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On August 18, 2015, at Larn Luang Meeting Room, Royal Princess Hotel, Bangkok, the Asian Forum of Parliamentarians on Population and Development (AFPPD) together with the Standing Committee on Public Health, the National Legislative Assembly (NLA), supported by the United Nations Population Fund Thailand Country Office (UNFPA Thailand), held the consultation meeting on “Situation of Teenage Pregnancy and Unsafe Abortion: Driving the Draft Act on Adolescent Pregnancy Prevention and Alleviation” to create awareness of and to solicit ideas from partner organizations involved in driving the proposed draft bill. The participants included representatives from state agencies, a network of civil society organizations working on children, youth and women, youth groups from all regions and international organizations.

Mr. Caspar Peek, UNFPA Representative for Thailand, commented at the beginning of the meeting that:

The law is not magic that passing it will result in accomplishment but rather requires cooperation from all government organizations, including the Ministry of Public Health and the Ministry of Education, as well as civil society sector to educate and support with processes the teenagers, parents, teachers and those closest to the adolescents. Nonetheless, decision making should be made by young people. Parents are teachers are merely facilitators empowering the youth to make right decisions and have to admit that they are different. Perhaps we may specifically focus on students too much while there are also other groups, who may be even more at risk, particularly those 15-16 year olds who are the marginalized groups with low income and out of schools. Therefore, the project should be designed to cover these groups of children.

After that, Dr. Kittipong Saijeng, Director of Bureau of Reproductive Health, Department of Health, Ministry of Public Health, keynote addressed on “Situation of Teenage Pregnancy and Unsafe Abortion”, pointing out the situation of population and reproductive health happening in today’s society. He also proposed the draft strategies to prevent and alleviate teenage pregnancy, including 6 strategies as follows:

  • Strategy 1: To enhance life skills and comprehensive sexuality education for adolescents;
  • Strategy 2: To promote the involvement of male’s role, families and community in the prevention and alleviation of the problem;
  • Strategy 3: To provide quality and friendly sexual and reproductive health service system;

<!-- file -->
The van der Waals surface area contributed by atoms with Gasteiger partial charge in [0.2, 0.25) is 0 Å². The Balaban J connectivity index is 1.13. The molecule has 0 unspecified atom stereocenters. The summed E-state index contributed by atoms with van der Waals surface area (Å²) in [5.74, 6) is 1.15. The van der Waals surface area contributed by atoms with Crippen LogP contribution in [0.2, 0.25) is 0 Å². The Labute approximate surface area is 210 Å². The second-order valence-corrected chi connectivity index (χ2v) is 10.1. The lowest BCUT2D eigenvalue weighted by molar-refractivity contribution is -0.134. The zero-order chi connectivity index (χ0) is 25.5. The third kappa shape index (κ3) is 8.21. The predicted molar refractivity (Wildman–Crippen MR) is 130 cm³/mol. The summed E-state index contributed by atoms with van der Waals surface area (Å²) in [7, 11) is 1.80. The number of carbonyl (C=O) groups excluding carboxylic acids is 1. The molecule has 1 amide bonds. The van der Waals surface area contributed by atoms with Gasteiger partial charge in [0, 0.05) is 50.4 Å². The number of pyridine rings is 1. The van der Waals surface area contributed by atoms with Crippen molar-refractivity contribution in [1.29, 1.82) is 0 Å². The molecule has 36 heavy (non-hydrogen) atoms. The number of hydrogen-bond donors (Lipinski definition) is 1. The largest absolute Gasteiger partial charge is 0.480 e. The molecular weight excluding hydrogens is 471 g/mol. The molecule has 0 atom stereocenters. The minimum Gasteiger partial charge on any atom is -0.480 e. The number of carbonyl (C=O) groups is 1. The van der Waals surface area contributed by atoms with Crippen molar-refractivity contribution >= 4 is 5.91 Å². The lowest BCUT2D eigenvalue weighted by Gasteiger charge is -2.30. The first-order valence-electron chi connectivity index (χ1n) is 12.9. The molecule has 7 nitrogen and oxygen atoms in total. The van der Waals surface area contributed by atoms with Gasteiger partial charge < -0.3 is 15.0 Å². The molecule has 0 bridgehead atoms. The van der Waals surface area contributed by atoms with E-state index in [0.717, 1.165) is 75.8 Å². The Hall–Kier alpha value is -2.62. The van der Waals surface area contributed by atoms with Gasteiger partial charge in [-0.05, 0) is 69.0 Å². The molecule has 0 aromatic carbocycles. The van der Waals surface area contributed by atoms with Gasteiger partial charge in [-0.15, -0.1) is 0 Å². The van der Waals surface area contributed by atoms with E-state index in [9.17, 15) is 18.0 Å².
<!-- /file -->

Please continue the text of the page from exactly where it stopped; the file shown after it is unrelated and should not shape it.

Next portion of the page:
• Strategy 4: To arrange efficient care and remedial system and provide social welfare to pregnant teenagers;
  • Strategy 5: To communicate on and promote the immunity against inappropriate cultures, values and attitudes; and,
  • Strategy 6: To create mechanism in interconnecting and driving policy, supervising, monitoring, surveillance and evaluating in national and regional levels.

The following session was a discussion to elicit a driving approach, comments and suggestions to further improve the draft Act on Adolescent Pregnancy Prevention and Alleviation proposed. The government sector suggested the advocacy of the draft Act along with the interconnection of cooperative work from all relevant sectors to contribute to preventing and resolving the problems effectively.

At the same time, the network of civil society organizations expressed their concern about this law. They viewed that some sections could affect the violation of right, freedom and human dignity of children and youth, and inconsistent with the Universal Declaration of Human Rights. And more importantly, the law lacks the participation of the private sector, including children and youth. On this occasion, the network submitted an open letter to the representative of NLA.

Another side was the voices of the president of the Children and Youth Council of Thailand and youth representatives from the northeastern region. They viewed that the draft act rather authorizes the state agencies than allows the children and youth to involve in decision making. So, they proposed all relevant sectors to provide more opportunities to children and youth to involve in the legislative drafting. The government sector should listen more to the youth. There should be more social welfare provision and protection guidelines rather than counseling. They also proposed a hearing with stakeholders. At the same time, schools should offer sexuality education curriculum that students can apply into practice.

Although there was no clear conclusion from the meeting to further proceed to the next step, Mr. Caspar Peek concluded at the end that:

There is no law that can enforce or change certain beliefs and attitudes of the people. Instead, other mechanisms are essential to alleviate the problems. However, what is much clearer is that the youth know that they need to take responsibility for themselves. Yet, they have no financial power, no condoms and cannot determine the rules and criteria of the curriculum for their education. As a result, what we should do is to support the youth to have such things through medical staff or teachers, and most importantly, the parents.

3C4Teen will follow up the progress of the drafting of the Act and will further report on it.

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